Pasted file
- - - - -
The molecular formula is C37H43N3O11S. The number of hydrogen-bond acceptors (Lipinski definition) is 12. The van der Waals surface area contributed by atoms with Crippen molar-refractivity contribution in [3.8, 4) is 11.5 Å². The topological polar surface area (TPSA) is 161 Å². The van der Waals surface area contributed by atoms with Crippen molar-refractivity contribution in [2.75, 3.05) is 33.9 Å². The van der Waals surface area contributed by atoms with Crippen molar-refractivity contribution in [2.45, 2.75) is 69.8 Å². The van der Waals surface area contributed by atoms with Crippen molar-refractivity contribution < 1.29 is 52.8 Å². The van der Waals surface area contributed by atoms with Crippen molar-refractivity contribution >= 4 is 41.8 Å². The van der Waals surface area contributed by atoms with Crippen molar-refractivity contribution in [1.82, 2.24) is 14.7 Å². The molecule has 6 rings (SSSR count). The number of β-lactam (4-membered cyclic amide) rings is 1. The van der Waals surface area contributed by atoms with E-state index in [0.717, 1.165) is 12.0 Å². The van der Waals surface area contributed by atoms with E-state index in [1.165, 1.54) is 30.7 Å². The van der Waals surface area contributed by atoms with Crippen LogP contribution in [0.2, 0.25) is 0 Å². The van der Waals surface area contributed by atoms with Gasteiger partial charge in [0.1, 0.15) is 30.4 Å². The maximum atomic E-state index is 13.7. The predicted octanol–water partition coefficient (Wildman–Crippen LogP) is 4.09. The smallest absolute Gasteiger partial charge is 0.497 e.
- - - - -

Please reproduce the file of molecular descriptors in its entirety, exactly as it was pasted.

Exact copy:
The molecular formula is C37H43N3O11S. The number of hydrogen-bond acceptors (Lipinski definition) is 12. The van der Waals surface area contributed by atoms with Crippen molar-refractivity contribution in [3.8, 4) is 11.5 Å². The topological polar surface area (TPSA) is 161 Å². The van der Waals surface area contributed by atoms with Crippen molar-refractivity contribution in [2.75, 3.05) is 33.9 Å². The van der Waals surface area contributed by atoms with Crippen molar-refractivity contribution in [2.45, 2.75) is 69.8 Å². The van der Waals surface area contributed by atoms with Crippen molar-refractivity contribution < 1.29 is 52.8 Å². The van der Waals surface area contributed by atoms with Crippen molar-refractivity contribution >= 4 is 41.8 Å². The van der Waals surface area contributed by atoms with Crippen molar-refractivity contribution in [1.82, 2.24) is 14.7 Å². The molecule has 6 rings (SSSR count). The number of β-lactam (4-membered cyclic amide) rings is 1. The van der Waals surface area contributed by atoms with E-state index in [0.717, 1.165) is 12.0 Å². The van der Waals surface area contributed by atoms with E-state index in [1.165, 1.54) is 30.7 Å². The van der Waals surface area contributed by atoms with Crippen LogP contribution in [0.2, 0.25) is 0 Å². The van der Waals surface area contributed by atoms with Gasteiger partial charge in [0.1, 0.15) is 30.4 Å². The maximum atomic E-state index is 13.7. The predicted octanol–water partition coefficient (Wildman–Crippen LogP) is 4.09. The smallest absolute Gasteiger partial charge is 0.497 e.